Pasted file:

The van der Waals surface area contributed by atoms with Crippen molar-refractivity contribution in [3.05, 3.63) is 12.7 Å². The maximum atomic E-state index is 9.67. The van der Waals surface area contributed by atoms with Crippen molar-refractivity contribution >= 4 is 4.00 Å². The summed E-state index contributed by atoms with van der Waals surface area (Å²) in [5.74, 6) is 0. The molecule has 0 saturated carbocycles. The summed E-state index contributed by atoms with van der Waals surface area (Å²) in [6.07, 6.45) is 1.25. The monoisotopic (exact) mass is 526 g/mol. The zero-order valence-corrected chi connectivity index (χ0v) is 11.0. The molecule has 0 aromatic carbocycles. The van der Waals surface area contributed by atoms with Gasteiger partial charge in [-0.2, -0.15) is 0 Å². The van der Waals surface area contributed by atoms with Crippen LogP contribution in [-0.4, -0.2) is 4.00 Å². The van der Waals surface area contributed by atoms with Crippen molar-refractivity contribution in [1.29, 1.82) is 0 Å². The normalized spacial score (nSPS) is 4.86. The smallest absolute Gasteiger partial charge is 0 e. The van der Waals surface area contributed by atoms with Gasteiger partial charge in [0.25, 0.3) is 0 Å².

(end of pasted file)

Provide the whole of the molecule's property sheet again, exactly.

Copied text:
The van der Waals surface area contributed by atoms with Crippen molar-refractivity contribution in [3.05, 3.63) is 12.7 Å². The maximum atomic E-state index is 9.67. The van der Waals surface area contributed by atoms with Crippen molar-refractivity contribution >= 4 is 4.00 Å². The summed E-state index contributed by atoms with van der Waals surface area (Å²) in [5.74, 6) is 0. The molecule has 0 saturated carbocycles. The summed E-state index contributed by atoms with van der Waals surface area (Å²) in [6.07, 6.45) is 1.25. The monoisotopic (exact) mass is 526 g/mol. The zero-order valence-corrected chi connectivity index (χ0v) is 11.0. The molecule has 0 aromatic carbocycles. The van der Waals surface area contributed by atoms with Gasteiger partial charge in [-0.2, -0.15) is 0 Å². The van der Waals surface area contributed by atoms with Crippen LogP contribution in [-0.4, -0.2) is 4.00 Å². The van der Waals surface area contributed by atoms with Crippen molar-refractivity contribution in [1.29, 1.82) is 0 Å². The normalized spacial score (nSPS) is 4.86. The smallest absolute Gasteiger partial charge is 0 e. The van der Waals surface area contributed by atoms with Gasteiger partial charge in [0.25, 0.3) is 0 Å².